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Making Sense of the SDN Landscape

Understanding SDN, as a concept, is relatively simple. But understanding the SDN landscape can be difficult. Here are some of the major players in the SDN standards bodies landscape and why they’re significant.

The Open Networking Foundation:

The Open Networking Foundation (ONF) is in charge of the OpenFlow standard, which defines how the control layer and delivery layer are meant to function, and the protocols for how they interact. It enables remote controllers to correctly route packets through the network, separating control from forwarding – the technological foundation of SDN. OpenFlow allows for remote administration of packet forwarding tables, and can add, modify, and remove packet matching rules and actions.

ONF is a user-led organization that promotes the adoption of SDN. A number of switch and router vendors have announced to support or are shipping supported gear for OpenFlow, including Alcatel-Lucent, Big Switch Networks, Brocade Communication, Arista Networks, Cisco, Dell Force10, Extreme Networks, IBM, Juniper Networks, Larch Networks, HP, NEC, and MikroTik.

OpenDaylight Project:

OpenDaylight is a collaborative open source project hosted by The Linux Foundation. It’s a consortium of about 20 vendors. They’re looking at the SDN architecture to try to define an open source controller, as well as defining and formalizing APIs to the application layer. In short, OpenDaylight will deliver a common open source framework and platform for SDN across the industry. This is really important because it’s one of the areas that has to mature if we’re going to see broad-based adoption by enterprises and service providers.

IETF: Internet Engineering Task Force / I2RS: Interface to the Routing System

The IETF operates a number of working groups designed to improve networking features and interconnectivity. Not all of them are SDN-based, but many of them touch on issues found primarily in SDN networks.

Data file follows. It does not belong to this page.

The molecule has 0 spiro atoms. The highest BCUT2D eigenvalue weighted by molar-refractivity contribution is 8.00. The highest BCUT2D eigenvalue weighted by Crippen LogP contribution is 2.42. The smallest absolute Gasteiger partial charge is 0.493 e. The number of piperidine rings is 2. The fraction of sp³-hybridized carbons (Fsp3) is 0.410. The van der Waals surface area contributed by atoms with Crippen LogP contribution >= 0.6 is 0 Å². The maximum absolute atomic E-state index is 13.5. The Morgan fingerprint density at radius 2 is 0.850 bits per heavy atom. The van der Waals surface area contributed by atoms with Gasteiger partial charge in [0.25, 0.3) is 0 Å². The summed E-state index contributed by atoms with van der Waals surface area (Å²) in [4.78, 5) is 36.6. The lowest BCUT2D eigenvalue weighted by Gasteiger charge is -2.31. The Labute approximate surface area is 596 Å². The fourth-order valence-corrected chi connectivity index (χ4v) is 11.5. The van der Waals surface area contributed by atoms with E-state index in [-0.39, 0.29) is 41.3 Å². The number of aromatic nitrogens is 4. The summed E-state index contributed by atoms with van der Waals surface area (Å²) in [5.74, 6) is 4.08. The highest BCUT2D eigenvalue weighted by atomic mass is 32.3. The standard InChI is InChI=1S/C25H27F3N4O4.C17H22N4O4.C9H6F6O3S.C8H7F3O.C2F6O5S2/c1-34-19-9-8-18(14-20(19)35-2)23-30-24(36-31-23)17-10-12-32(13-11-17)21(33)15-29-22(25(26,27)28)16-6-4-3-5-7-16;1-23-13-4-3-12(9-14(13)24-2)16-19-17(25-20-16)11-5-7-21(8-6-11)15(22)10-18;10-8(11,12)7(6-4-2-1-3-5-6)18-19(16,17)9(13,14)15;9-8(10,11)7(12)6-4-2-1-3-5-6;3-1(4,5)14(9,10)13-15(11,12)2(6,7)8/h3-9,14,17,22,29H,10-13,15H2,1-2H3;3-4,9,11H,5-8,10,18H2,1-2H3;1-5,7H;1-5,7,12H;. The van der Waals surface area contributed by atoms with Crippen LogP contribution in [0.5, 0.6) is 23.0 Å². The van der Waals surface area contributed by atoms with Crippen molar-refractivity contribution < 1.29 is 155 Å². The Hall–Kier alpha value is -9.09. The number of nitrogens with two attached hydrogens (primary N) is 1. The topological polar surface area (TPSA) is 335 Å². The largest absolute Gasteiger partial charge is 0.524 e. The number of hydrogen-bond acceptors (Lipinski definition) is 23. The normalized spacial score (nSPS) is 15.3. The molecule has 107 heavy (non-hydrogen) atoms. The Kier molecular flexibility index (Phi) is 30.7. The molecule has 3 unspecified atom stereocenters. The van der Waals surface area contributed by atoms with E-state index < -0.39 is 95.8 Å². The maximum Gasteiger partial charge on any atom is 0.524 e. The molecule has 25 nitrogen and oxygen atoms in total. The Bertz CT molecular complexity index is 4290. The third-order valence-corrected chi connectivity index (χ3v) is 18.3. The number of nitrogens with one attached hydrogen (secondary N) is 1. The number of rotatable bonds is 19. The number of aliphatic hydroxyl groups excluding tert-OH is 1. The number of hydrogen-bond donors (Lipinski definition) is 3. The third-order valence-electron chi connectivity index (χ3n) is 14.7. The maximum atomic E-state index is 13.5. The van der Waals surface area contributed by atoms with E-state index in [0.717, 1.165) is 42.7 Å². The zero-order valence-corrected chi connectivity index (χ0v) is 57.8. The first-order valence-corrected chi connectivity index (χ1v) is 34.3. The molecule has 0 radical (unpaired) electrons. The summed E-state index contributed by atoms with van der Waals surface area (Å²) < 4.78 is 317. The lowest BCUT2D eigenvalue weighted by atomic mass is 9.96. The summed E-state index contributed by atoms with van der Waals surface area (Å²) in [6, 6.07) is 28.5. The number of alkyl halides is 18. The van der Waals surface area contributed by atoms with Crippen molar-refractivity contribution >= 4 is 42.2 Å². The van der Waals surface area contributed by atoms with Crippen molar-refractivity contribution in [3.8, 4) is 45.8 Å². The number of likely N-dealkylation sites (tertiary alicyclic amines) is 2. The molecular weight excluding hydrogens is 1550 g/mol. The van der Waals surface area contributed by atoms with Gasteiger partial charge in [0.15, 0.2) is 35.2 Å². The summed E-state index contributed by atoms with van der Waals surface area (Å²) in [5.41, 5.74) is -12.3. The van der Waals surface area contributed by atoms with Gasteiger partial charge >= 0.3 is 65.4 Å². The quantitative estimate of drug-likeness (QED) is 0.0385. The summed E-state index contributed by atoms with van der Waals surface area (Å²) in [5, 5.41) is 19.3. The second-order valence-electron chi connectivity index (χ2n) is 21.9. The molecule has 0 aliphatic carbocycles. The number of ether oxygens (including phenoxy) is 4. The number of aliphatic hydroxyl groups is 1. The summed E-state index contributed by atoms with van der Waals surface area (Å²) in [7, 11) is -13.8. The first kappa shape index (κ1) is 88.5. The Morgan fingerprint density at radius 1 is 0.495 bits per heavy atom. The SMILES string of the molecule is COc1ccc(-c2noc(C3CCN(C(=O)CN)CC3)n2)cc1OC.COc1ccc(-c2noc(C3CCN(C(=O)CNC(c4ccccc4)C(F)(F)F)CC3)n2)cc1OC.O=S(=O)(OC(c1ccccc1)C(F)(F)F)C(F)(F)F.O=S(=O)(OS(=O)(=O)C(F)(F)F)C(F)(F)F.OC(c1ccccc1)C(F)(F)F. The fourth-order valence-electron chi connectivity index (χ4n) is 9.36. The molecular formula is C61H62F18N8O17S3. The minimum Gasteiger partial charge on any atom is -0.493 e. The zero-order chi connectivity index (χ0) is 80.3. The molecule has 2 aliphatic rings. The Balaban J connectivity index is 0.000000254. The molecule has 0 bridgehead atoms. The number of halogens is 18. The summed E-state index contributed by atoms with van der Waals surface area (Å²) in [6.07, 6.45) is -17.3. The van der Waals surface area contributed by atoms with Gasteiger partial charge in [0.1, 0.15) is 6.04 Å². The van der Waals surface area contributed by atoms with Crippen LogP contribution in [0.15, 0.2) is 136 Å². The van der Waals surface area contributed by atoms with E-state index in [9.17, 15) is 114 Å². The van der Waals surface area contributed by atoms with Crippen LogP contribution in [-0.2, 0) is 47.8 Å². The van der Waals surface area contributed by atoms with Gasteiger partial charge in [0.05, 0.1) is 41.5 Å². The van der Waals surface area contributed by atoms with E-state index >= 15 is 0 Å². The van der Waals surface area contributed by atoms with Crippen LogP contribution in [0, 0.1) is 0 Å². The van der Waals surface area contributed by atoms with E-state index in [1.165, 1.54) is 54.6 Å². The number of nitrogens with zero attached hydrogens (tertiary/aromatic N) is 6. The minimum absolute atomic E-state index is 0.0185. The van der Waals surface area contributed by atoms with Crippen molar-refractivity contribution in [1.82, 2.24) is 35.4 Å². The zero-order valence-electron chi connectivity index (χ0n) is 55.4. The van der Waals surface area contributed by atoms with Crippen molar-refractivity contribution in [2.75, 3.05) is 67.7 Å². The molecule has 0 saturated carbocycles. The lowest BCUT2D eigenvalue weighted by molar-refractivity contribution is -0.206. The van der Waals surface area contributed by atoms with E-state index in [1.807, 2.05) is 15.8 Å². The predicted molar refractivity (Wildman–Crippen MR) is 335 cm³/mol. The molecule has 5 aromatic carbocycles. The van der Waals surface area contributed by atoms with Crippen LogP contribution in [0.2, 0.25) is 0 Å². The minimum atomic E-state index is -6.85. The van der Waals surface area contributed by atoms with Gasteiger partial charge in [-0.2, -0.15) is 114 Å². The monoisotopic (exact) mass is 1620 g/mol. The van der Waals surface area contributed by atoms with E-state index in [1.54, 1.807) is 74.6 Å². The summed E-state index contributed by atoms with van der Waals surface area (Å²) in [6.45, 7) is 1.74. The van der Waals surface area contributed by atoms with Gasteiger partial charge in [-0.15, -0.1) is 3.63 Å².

Much of the emphasis in SDN so far has been in switch networks, (i.e., data centers) but there has been significant improvement in router networks, due in part to the I2RS, an IETF working group.

The I2RS defines the data model for the topology of the network in OSPF and IS-IS networks. Specifically, they define what fits the definition of a “router” in an SDN, and are developing APIs that allow routers to connect to one another so that the topology can be interpreted properly, allowing network engineers to read and program the network remotely.

They also develop a data model for routing information, basically representing all the routes in the routing table. You can read it, you can see what the correct paths are, and you can also insert new routes so that you override the routes that the IGP has computed. This is extremely important for programmability in the network, a key part of the SDN concept.

The management vendors are lagging behind in all this. As our CTO Cengiz Alaettinoglu stated in an article he wrote for Wired Innovation Insights: “We need to take best practices that work in today’s manually configured networks and apply them to tomorrow’s programmable networks. This will require new management technology that can stay in sync with dynamic SDN environments.”

Cengiz is leading the development of our Network Access Broker (NAB), which will verify if the network can handle the traffic demands of SDN applications without impacting other applications adversely. The NAB will understand how the topology is changing and what commitments have been made in the network, so that when new requests come in via the SDN controller, network professionals can understand whether or not those can be met.

And… we will be showcasing automated SDN provisioning via integration of our Route Explorer System with the OpenDaylight Controller at Cisco Live in San Francisco later this month. If you are attending the event, come to the Packet Design booth to see the demo.

Editorial Staff

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